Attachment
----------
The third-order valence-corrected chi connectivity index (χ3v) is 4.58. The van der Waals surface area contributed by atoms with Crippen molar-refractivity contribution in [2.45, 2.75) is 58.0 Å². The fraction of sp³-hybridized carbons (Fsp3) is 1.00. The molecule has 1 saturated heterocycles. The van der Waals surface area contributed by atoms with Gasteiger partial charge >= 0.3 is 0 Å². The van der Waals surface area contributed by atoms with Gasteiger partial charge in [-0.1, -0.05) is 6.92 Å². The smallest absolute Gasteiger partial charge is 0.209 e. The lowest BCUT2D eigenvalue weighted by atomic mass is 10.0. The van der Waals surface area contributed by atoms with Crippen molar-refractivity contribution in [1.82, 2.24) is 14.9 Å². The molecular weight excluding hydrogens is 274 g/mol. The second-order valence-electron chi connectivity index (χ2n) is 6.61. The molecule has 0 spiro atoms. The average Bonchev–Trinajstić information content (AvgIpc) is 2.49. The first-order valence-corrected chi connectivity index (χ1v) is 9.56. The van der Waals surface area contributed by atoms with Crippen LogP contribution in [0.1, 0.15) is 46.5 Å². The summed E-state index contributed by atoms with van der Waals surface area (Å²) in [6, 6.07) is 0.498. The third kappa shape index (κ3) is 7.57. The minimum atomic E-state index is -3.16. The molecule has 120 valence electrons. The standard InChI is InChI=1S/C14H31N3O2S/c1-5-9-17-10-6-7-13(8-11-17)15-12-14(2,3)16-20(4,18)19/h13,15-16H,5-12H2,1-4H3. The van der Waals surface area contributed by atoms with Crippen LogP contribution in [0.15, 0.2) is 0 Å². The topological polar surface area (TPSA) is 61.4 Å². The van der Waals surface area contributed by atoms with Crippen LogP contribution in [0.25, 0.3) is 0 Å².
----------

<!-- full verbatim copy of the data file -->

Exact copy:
The third-order valence-corrected chi connectivity index (χ3v) is 4.58. The van der Waals surface area contributed by atoms with Crippen molar-refractivity contribution in [2.45, 2.75) is 58.0 Å². The fraction of sp³-hybridized carbons (Fsp3) is 1.00. The molecule has 1 saturated heterocycles. The van der Waals surface area contributed by atoms with Gasteiger partial charge >= 0.3 is 0 Å². The van der Waals surface area contributed by atoms with Gasteiger partial charge in [-0.1, -0.05) is 6.92 Å². The smallest absolute Gasteiger partial charge is 0.209 e. The lowest BCUT2D eigenvalue weighted by atomic mass is 10.0. The van der Waals surface area contributed by atoms with Crippen molar-refractivity contribution in [1.82, 2.24) is 14.9 Å². The molecular weight excluding hydrogens is 274 g/mol. The second-order valence-electron chi connectivity index (χ2n) is 6.61. The molecule has 0 spiro atoms. The average Bonchev–Trinajstić information content (AvgIpc) is 2.49. The first-order valence-corrected chi connectivity index (χ1v) is 9.56. The van der Waals surface area contributed by atoms with Crippen LogP contribution in [0.1, 0.15) is 46.5 Å². The summed E-state index contributed by atoms with van der Waals surface area (Å²) in [6, 6.07) is 0.498. The third kappa shape index (κ3) is 7.57. The minimum atomic E-state index is -3.16. The molecule has 120 valence electrons. The standard InChI is InChI=1S/C14H31N3O2S/c1-5-9-17-10-6-7-13(8-11-17)15-12-14(2,3)16-20(4,18)19/h13,15-16H,5-12H2,1-4H3. The van der Waals surface area contributed by atoms with Crippen LogP contribution in [0.15, 0.2) is 0 Å². The topological polar surface area (TPSA) is 61.4 Å². The van der Waals surface area contributed by atoms with Crippen LogP contribution in [0.25, 0.3) is 0 Å².